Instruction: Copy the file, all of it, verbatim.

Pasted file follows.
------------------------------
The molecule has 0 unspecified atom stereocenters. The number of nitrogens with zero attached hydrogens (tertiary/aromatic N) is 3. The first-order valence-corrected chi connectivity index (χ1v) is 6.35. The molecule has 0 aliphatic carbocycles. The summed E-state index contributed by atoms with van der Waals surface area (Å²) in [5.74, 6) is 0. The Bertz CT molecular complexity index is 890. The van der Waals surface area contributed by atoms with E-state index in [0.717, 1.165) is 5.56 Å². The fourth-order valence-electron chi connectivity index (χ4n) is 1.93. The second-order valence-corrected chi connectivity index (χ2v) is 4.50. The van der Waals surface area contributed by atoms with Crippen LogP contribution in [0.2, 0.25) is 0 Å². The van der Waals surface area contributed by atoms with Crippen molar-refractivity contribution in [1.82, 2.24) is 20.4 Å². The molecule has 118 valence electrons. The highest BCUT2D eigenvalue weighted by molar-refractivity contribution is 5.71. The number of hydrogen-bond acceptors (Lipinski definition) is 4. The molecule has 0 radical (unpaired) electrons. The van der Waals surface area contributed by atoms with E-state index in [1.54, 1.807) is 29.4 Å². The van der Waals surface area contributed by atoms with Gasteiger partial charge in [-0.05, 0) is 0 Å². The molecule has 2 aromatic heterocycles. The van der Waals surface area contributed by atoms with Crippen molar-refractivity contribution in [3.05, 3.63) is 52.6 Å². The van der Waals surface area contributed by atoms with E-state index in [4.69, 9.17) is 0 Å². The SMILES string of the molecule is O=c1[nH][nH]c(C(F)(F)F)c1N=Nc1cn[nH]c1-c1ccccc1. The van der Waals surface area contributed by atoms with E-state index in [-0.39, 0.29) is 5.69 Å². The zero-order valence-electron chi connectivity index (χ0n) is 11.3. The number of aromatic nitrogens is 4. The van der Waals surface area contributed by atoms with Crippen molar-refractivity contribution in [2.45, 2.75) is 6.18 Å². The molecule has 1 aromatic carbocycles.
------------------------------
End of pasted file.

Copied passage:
The molecule has 0 unspecified atom stereocenters. The number of nitrogens with zero attached hydrogens (tertiary/aromatic N) is 3. The first-order valence-corrected chi connectivity index (χ1v) is 6.35. The molecule has 0 aliphatic carbocycles. The summed E-state index contributed by atoms with van der Waals surface area (Å²) in [5.74, 6) is 0. The Bertz CT molecular complexity index is 890. The van der Waals surface area contributed by atoms with E-state index in [0.717, 1.165) is 5.56 Å². The fourth-order valence-electron chi connectivity index (χ4n) is 1.93. The second-order valence-corrected chi connectivity index (χ2v) is 4.50. The van der Waals surface area contributed by atoms with Crippen LogP contribution in [0.2, 0.25) is 0 Å². The van der Waals surface area contributed by atoms with Crippen molar-refractivity contribution in [1.82, 2.24) is 20.4 Å². The molecule has 118 valence electrons. The highest BCUT2D eigenvalue weighted by molar-refractivity contribution is 5.71. The number of hydrogen-bond acceptors (Lipinski definition) is 4. The molecule has 0 radical (unpaired) electrons. The van der Waals surface area contributed by atoms with E-state index in [1.54, 1.807) is 29.4 Å². The van der Waals surface area contributed by atoms with Gasteiger partial charge in [-0.05, 0) is 0 Å². The molecule has 2 aromatic heterocycles. The van der Waals surface area contributed by atoms with Crippen molar-refractivity contribution in [3.05, 3.63) is 52.6 Å². The van der Waals surface area contributed by atoms with E-state index in [4.69, 9.17) is 0 Å². The SMILES string of the molecule is O=c1[nH][nH]c(C(F)(F)F)c1N=Nc1cn[nH]c1-c1ccccc1. The van der Waals surface area contributed by atoms with E-state index in [-0.39, 0.29) is 5.69 Å². The zero-order valence-electron chi connectivity index (χ0n) is 11.3. The number of aromatic nitrogens is 4. The van der Waals surface area contributed by atoms with Crippen molar-refractivity contribution in [2.45, 2.75) is 6.18 Å². The molecule has 1 aromatic carbocycles.